Arrest made in Three Rivers murder investigation
THREE RIVERS – On Thursday at 6 p.m., officers from the Three Rivers Police Department arrested 33-year-old Randall Miller of Three Rivers on a warrant for one count of open murder.
According to the TRPD, the arrest comes after a months-long investigation into the death of Lori Norman on March 25 at her residence on 5th Street in Three Rivers.
According to an affidavit by TRPD Detective Sam Smallcombe, on March 25 dispatchers received a call from a neighbor about an unresponsive person at Norman’s house on 5th Street. Officers arrived just after midnight on the 25th and tried to perform lifesaving measures on Norman, but were unsuccessful. Norman was pronounced dead about 20 minutes later.
During the investigation, police interviewed numerous people, including Miller and his children. In interviews with police, one of the children said they saw Miller “choking [Norman] and slamming her and stuff,” and that when Norman and Miller fought, “he chokes her and she passes out but this time they went too far and he killed her.” The child stated they were too scared to move or else they “would get hurt next.” Eventually, the child said, they went to their next door neighbor, Joni Young, who called police.
According to the affidavit, Miller, in a police interview the day after the incident, said he and Norman “have had good times and bad times.” He said Norman was “mad because he had been drinking,” and she told Miller to “get out if you have been drinking.” Miller said he went to the Shell station, where he got the call that Norman wasn’t breathing.
Miller said he started running toward his house, where he jumped in front of a responder. Miller asked if he could get a ride from the responder who was going to the house, and when they said no, he started running harder until eventually the responder let Miller ride with him to the scene. At the scene, Miller said he was asked about his relationship with Norman and if there was a lot of fighting. Miller said within the first three years, “he ended up with two [domestic violence] cases.”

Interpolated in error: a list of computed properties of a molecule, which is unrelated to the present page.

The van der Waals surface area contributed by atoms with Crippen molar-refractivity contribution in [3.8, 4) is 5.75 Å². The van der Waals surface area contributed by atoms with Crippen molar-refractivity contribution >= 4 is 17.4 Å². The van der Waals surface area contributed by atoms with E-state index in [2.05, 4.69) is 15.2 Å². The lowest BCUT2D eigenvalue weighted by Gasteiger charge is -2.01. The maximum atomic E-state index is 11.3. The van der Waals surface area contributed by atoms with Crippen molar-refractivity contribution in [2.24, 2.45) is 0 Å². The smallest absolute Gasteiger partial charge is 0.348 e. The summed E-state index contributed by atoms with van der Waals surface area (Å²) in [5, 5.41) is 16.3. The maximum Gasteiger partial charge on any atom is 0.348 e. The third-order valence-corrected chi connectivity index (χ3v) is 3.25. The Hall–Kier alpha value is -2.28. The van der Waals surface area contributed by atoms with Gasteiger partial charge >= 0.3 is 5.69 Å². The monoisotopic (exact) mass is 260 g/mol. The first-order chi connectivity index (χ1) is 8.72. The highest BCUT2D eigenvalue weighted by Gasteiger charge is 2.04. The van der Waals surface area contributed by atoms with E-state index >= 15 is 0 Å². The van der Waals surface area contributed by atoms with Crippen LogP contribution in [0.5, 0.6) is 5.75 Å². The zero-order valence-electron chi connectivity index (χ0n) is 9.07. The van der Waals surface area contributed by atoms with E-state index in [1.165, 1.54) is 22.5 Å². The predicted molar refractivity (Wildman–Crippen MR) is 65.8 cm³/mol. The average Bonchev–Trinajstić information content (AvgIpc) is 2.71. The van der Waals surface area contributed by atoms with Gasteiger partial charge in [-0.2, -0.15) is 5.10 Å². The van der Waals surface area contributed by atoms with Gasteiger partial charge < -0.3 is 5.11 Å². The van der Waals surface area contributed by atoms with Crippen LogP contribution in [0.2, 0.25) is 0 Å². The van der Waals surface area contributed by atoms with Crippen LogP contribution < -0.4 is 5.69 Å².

On April 26, Smallcombe said he met with the medical examiner, who said it was “plausible” Norman died from strangulation. Smallcombe was provided with pictures from the autopsy that indicated bruises on Norman’s hands, shoulder, and the side of her head, as well as cuts on her face which the examiner said occurred around the time of death.
According to the affidavit, Natalie Thayer, who lived with Young next door, said in a police interview in May that Norman gave her a ride around 7 p.m. that evening and said nothing seemed out of the ordinary with Norman around that time. Young recalled the incident in an interview a few days later, saying one of Norman’s children ran up to their house telling Young they “can’t get mommy up.” Young said her mother and Thayer went over to the scene, but she stayed behind to call 911. When asked if she remembered Miller being there, Young said he wasn’t, but they had called him and he was “crying over the phone.” When asked if there was anyone else that came over to Norman’s house that night besides Miller, Young said no.